It turned out that the - in all other respects perfectly good - ventilation system at the sports centre was insufficiently able to keep the concentration of aerosols under control. By installing an additional two air purifiers produced by PlasmaMade, a party involved in the experiment, however, this was achieved. Blocken therefore advises against installing new and expensive, more powerful ventilation systems in other spaces, such as classrooms, and instead opting for relatively cheap air purifiers. “The main problem is the good number of cowboys still operating in the market. Over time, the purifiers they are selling fail to deliver the promised level of performance. Fortunately, European standards and certification are on the way.”

If you test twenty people, you may find that one of them exhales more aerosol particles than the other nineteen collectively

Bert Blocken
Aerodynamics professor at TU/e

After the successful experiment in the sports center, in August the building physicist wrote a proposal for a large project, financed by the Top Sector Life Science & Health. “In this, we are taking a much broader look at how larger groups of people can eventually resume sporting activity safely. Think of, say, gyms, as well as indoor basketball and volleyball halls and even soccer stadiums.”

The first tests involved in this research into the spread of aerosols in such venues have meanwhile been completed in the Johan Cruijff ArenA in Amsterdam (drawing the attention of CNN and Fox News, among others), and experiments are also planned for Papendal (a training center for elite sports) and Maaspoort in Den Bosch (a sports hall). Not that measuring aerosol particles is an easy task by any means, Blocken stresses. “Processing the measurement data from the ArenA stadium gives me a headache; there are sometimes so many things you have to take into account. You simply can't avoid sampling smaller volumes, but then you have to ensure that these measurements are representative of the whole.”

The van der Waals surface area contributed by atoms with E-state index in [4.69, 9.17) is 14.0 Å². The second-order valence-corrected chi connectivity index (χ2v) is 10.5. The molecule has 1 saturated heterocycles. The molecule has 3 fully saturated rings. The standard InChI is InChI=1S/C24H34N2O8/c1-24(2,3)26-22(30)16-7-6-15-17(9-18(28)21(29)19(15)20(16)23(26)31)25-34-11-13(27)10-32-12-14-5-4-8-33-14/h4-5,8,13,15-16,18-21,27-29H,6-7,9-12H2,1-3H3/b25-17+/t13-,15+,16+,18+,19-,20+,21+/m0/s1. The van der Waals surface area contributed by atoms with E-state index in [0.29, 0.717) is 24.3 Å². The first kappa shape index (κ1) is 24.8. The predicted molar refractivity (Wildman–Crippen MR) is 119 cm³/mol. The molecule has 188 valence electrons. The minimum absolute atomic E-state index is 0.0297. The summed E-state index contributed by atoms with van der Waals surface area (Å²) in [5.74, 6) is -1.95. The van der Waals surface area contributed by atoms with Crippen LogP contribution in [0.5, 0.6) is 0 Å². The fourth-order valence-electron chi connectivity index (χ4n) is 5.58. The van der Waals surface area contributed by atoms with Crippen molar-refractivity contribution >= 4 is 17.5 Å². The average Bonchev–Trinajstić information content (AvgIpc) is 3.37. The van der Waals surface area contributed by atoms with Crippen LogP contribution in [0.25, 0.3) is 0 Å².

Added to which, the spread of coronavirus in such situations is probably caused by individuals who exhale an excessive quantity of aerosol particles when they breathe, speak or sing. “If you test twenty people, you may find that one of them exhales more aerosol particles than the other nineteen collectively. And so it makes a big difference exactly which sample of the population you include in your experiment.”

Fortunately, to track the spread of artificially produced aerosols, the researchers have no fewer than one hundred and fifty measuring devices at their disposal. “These sensors normally cost about 14,000 euros apiece,” says Blocken. “But thanks to the cooperation of PlasmaMade and the young inventor Tom Koenderman and his company Cloud Garden, we are able to procure sensors for just 300 euros each. I was initially skeptical about this, but we have submitted the sensor to extensive testing in our lab and found it to be accurate. It is a godsend that we can work with these parties.”